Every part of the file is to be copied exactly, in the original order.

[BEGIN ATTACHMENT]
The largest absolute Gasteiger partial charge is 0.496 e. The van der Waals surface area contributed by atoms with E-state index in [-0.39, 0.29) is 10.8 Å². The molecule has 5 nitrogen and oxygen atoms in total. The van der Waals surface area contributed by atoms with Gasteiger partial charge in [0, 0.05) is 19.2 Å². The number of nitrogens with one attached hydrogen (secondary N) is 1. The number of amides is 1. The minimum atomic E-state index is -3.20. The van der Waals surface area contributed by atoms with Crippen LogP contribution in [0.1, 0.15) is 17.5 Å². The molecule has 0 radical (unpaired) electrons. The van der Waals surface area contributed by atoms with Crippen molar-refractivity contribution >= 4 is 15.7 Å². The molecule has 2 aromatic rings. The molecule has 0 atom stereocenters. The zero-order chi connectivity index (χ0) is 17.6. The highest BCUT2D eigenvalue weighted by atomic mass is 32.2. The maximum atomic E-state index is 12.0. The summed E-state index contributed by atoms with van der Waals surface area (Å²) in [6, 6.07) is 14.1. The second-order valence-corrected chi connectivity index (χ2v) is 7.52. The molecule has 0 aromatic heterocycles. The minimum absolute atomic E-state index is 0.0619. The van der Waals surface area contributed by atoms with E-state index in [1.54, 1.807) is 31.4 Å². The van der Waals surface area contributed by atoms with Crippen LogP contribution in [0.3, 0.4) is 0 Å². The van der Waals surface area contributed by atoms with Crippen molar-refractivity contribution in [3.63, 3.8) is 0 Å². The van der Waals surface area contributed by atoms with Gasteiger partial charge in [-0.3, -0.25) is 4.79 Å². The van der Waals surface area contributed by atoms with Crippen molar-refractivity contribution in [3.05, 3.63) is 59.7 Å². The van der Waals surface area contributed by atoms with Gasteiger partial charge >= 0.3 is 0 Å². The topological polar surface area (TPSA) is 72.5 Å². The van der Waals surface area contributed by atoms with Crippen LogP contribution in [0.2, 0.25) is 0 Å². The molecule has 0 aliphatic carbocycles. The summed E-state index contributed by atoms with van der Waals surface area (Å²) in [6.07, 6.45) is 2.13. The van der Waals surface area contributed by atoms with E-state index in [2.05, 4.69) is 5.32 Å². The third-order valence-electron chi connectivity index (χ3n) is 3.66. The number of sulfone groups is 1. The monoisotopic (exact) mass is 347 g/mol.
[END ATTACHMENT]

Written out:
The largest absolute Gasteiger partial charge is 0.496 e. The van der Waals surface area contributed by atoms with E-state index in [-0.39, 0.29) is 10.8 Å². The molecule has 5 nitrogen and oxygen atoms in total. The van der Waals surface area contributed by atoms with Gasteiger partial charge in [0, 0.05) is 19.2 Å². The number of nitrogens with one attached hydrogen (secondary N) is 1. The number of amides is 1. The minimum atomic E-state index is -3.20. The van der Waals surface area contributed by atoms with Crippen LogP contribution in [0.1, 0.15) is 17.5 Å². The molecule has 0 radical (unpaired) electrons. The van der Waals surface area contributed by atoms with Crippen molar-refractivity contribution >= 4 is 15.7 Å². The molecule has 2 aromatic rings. The molecule has 0 atom stereocenters. The zero-order chi connectivity index (χ0) is 17.6. The highest BCUT2D eigenvalue weighted by atomic mass is 32.2. The maximum atomic E-state index is 12.0. The summed E-state index contributed by atoms with van der Waals surface area (Å²) in [6, 6.07) is 14.1. The second-order valence-corrected chi connectivity index (χ2v) is 7.52. The molecule has 0 aromatic heterocycles. The minimum absolute atomic E-state index is 0.0619. The van der Waals surface area contributed by atoms with E-state index in [1.54, 1.807) is 31.4 Å². The van der Waals surface area contributed by atoms with Crippen LogP contribution in [0.3, 0.4) is 0 Å². The van der Waals surface area contributed by atoms with Crippen molar-refractivity contribution in [3.63, 3.8) is 0 Å². The van der Waals surface area contributed by atoms with Gasteiger partial charge in [-0.3, -0.25) is 4.79 Å². The van der Waals surface area contributed by atoms with Crippen molar-refractivity contribution in [3.05, 3.63) is 59.7 Å². The van der Waals surface area contributed by atoms with Gasteiger partial charge >= 0.3 is 0 Å². The topological polar surface area (TPSA) is 72.5 Å². The van der Waals surface area contributed by atoms with Crippen LogP contribution in [0.2, 0.25) is 0 Å². The molecule has 0 aliphatic carbocycles. The summed E-state index contributed by atoms with van der Waals surface area (Å²) in [6.07, 6.45) is 2.13. The van der Waals surface area contributed by atoms with E-state index in [2.05, 4.69) is 5.32 Å². The third-order valence-electron chi connectivity index (χ3n) is 3.66. The number of sulfone groups is 1. The monoisotopic (exact) mass is 347 g/mol.